"Reproducing historic lighting using only historic methods...from base materials being pure, to the steps taken to achieve the end limits are spared in producing a product that is built to last by Shoptin Lighting of MCFelk L&D!" 

We offer many options in commercial 3rd party design work from Hospitality to University institutional; see project examples by clicking here!   

The following would be a sampling of period methods employed in producing private custom pieces.

Late 19th century shearing method
Cutting methods that we employ in creating the “blank” are much the same as those employed in the early 17th to 19th centuries.
Bench shears that included a leg positioned on a stake plate in addition to a floor mounted shear as pictured here are used.
In the 18th century Tinsmiths would create patterns using tin plate to detail the fabrication steps necessary in completing part.
Period layout patterns
Custom parts are created by using layout tools as reflected here.

Separating parts from main body of material would proceed.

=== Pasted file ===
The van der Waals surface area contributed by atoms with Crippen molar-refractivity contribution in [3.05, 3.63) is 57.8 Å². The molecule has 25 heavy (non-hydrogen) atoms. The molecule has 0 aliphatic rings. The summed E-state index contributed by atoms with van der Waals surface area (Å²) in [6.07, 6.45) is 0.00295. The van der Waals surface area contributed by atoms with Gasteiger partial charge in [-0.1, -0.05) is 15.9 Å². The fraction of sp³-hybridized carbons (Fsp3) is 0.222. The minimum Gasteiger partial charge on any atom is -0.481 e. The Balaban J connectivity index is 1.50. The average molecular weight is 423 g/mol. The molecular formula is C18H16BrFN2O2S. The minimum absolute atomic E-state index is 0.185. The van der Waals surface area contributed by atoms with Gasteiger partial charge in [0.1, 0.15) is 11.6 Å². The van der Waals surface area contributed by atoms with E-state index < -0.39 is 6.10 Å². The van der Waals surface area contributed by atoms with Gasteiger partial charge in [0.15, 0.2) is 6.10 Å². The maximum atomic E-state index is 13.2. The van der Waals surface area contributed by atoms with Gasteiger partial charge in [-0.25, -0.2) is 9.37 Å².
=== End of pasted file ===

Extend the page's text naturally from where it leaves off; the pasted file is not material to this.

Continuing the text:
Pure- tin, brass, or copper chandelier candle pans are hammer sunk, followed by a planish, not pressed like cheap imitations. These methods are exacting to those produced from the 16th – 18th centuries.

19th century hand operated Ely Parsons burring tools accomplish edging as shown here.

Linear straight edges are turned using 19th century bar folders.

Lengths are broken using a 16th century hatchet stake.

Frustrums are formed on 17th century blow horn, and beak horn stakes.

Chandelier arms are roll formed with the use of 16th century wooden roll forming wheels.  handforming on wood-conductors-stake

17th century tinning is performed using fired coppers heated in a period brazier as shown.

Projects are hand finished using natural organic alloy aging methods of patination to levels resulting in rich colors be they tin, copper or brass. The resulting finish is guaranteed for interior or exterior applications as defined.

HomeAbout ShoptinPeriod Electric TypesArchLantProductsOrdering InformationTestimonialsFAQContact UsTinsmithing Heritage Shows